When your oven is even more stuffed than your turkey, it’s unlikely you’ll be able to squeeze in the dinner plates to heat up. Instead, put your dinnerware in the dishwasher for a quick rinse beforehand, and they’ll be the perfect temperature.
2. Keep your Christmas tree perky
Does your tree shed needles quicker than your father-in-law downs that first glass of port? Then move it somewhere cooler. Many of us unthinkingly put our tree by a radiator or fireplace, but all that heat will dry the tree out more quickly. A cool, draughty place, such as a hallway, will mean you don’t spend the whole festive period glued to your vacuum.
3. …or give it a fuller figure
If your tree is looking thin, there is no need to splash out on a new one. Simply buy some dark-green tinsel (as close to the colour of the needles as you can find) and twist it around the tree to give the impression of fuller branches. Once your children have piled on those terrible decorations they made in school, nobody will know. Or just drown it in lametta.
4. Always win at Christmas crackers
If you never get your hands on that covetable key ring bottle opener, here’s what to do. Hold your end of the cracker lower, so it tilts towards you, and go for a slow, controlled pull, with minimum twisting. Mop up your child’s tears when you win.
5. Make friends with your freezer
It might seem early to think about Christmas dinner, but a surprising number of dishes can be made ahead of time. Potatoes, parsnips and stuffing can all be cooked and frozen, then defrosted and reheated in the oven on the day itself. As for red cabbage – it actually tastes much better if you make it a few days before, and leave it in the fridge for the flavours to deepen.
6. Save money on wrapping paper
Christmas wrapping paper can be expensive, especially if you have a large family. Instead, buy a large roll of brown paper and some string. Your presents will look both charmingly old-fashioned and on-trend minimalist chic. If it was good enough for Maria von Trapp, it’s good enough for your Great Aunt Bertha.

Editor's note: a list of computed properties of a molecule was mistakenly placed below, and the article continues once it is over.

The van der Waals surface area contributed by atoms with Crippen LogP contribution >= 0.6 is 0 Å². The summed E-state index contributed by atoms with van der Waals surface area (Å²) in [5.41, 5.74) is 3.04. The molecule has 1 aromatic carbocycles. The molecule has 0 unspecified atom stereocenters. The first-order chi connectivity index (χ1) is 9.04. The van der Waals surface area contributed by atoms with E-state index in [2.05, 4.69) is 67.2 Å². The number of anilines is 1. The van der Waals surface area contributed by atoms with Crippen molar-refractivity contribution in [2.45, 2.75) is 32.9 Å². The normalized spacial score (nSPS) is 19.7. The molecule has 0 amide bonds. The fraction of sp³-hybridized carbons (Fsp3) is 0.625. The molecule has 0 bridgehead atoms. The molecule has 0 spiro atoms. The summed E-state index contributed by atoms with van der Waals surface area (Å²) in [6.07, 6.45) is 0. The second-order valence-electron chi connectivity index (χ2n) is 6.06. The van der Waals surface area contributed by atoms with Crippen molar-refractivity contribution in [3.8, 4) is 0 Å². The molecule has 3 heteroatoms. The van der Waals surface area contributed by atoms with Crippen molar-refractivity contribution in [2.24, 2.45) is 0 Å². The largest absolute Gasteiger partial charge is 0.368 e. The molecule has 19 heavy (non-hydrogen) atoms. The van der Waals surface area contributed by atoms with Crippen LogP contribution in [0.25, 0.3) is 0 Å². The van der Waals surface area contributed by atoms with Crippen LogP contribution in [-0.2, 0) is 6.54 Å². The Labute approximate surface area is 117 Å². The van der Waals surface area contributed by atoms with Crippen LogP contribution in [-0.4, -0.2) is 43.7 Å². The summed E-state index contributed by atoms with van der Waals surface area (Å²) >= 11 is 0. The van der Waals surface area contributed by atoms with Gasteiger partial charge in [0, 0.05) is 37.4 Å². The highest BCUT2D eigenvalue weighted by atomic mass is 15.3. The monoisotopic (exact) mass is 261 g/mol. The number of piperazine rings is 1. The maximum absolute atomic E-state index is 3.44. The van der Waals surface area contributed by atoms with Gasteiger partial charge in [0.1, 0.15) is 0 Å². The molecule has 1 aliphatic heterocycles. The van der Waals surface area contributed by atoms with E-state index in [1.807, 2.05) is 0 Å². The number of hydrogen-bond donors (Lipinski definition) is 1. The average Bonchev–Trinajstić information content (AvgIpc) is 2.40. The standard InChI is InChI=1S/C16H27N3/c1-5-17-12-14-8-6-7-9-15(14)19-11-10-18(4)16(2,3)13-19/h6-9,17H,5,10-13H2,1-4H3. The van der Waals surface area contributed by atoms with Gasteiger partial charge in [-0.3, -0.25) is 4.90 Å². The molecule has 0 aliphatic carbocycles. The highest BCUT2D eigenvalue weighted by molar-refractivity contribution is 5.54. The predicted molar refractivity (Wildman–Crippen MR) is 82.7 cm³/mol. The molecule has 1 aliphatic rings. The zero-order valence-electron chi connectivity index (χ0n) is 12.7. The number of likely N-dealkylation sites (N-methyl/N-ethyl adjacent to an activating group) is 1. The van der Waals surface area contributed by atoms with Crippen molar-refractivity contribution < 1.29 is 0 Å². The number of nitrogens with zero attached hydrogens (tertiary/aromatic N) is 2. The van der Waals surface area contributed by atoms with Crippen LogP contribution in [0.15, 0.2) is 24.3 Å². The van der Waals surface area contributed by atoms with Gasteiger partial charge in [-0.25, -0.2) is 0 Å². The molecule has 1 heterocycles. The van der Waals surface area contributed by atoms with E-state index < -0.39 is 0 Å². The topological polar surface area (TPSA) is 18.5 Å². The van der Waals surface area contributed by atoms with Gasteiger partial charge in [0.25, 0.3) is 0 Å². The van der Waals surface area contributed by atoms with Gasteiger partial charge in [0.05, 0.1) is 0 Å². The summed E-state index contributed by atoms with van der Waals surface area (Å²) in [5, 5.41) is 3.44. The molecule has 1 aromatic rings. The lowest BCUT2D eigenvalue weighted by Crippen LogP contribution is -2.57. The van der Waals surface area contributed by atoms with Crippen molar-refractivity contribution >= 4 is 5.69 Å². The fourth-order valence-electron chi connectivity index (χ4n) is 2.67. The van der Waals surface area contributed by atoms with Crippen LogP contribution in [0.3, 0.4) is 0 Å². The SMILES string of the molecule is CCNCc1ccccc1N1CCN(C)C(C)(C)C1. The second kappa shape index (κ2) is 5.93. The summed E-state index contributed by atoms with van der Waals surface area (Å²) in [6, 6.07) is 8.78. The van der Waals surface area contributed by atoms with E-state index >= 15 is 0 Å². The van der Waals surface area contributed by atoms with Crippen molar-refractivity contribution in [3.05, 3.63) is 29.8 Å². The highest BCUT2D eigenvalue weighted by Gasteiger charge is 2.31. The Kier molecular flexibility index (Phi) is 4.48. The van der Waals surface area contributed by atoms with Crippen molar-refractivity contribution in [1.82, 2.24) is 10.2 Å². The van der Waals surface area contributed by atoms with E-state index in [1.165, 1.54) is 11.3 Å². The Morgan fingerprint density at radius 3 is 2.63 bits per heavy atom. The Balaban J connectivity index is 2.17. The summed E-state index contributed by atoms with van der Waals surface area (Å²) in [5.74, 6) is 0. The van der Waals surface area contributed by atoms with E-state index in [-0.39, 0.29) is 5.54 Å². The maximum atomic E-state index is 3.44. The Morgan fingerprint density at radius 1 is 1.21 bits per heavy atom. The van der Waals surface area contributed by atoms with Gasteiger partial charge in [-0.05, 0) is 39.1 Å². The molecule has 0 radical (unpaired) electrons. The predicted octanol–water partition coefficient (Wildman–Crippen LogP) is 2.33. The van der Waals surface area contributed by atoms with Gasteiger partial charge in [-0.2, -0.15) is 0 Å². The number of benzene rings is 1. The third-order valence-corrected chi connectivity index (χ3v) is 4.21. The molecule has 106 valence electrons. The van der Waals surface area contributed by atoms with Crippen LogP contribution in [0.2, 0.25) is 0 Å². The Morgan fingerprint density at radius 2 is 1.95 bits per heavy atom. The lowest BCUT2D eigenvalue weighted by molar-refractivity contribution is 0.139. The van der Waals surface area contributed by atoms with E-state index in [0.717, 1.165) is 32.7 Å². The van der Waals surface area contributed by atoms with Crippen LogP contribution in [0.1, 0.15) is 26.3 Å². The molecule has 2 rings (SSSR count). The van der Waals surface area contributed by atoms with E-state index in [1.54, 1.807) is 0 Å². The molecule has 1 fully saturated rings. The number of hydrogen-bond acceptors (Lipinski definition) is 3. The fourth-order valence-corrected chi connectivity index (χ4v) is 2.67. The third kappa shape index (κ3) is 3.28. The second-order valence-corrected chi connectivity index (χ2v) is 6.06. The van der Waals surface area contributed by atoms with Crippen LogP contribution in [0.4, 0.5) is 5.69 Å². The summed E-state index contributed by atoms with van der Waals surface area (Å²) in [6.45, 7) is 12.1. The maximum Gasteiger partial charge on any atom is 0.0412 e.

7. Whip up an easy Christmas cocktail
Keep a few ingredients on hand to produce a festive cocktail when neighbours or friends unexpectedly pop around. Nigella Lawson’s Poinsettia cocktail is a crowd-pleaser – a bottle of fizz mixed with 500ml cranberry juice, finished with a splash of an orange liqueur such as Grand Marnier or Cointreau.
8. Keep the hangovers at bay
Don’t knock back a Bloody Mary if you wake up the morning after your office party with a sore head. Chinese researchers tested 57 drinks, from herbal tea to milk, and found that the most successful in abating hangover symptoms was… (drum roll, please…) Sprite. Buy a multipack?
9. Recycle tangled lights
We’ve all been there – you excitedly unpack the decorations, only to find the lights are so tangled you’d need a Christmas miracle to rescue them. But don’t throw them out. Find a plant pot that is home to some attractive foliage, and place the twisted strands on the soil. They’ll create a magical soft glow beneath the branches. Martha Stewart, eat your heart out.
10. Soften ice cream instantly
The Christmas pudding is blazing on the table, the mince pies are fresh out of the oven, but your ice cream is harder than a South Pole iceberg. The solution – courtesy of hit show America’s Test Kitchen – is to heat a knife under hot water and slice across the ice cream in a cross-hatch pattern. Then warm a spoon in hot water and dig into the sections. And if your ice cream is always full of nasty ice crystals, keep it farther back in the freezer. Ice cream stored near the door is subject to more fluctuating temperatures, and will continually soften/refreeze – leading to those unpleasant lumps.
11. Be the boss of your roll of Tape
Nothing makes wrapping presents more stressful that constantly scrabbling to find the end of the sticky tape. Slip a paper clip over the end of the tape, and you can wrap in peace. If last year’s leftover wrapping paper is a little rumpled, iron it, reverse side up, on a low heat.
12. And for next year…
Here’s a handy tip when you take down your Christmas lights. Instead of just dumping them in a box, wrap them around a coat hanger, or even a piece of cardboard, and they won’t tangle up when you unearth them next Christmas. Alleluia.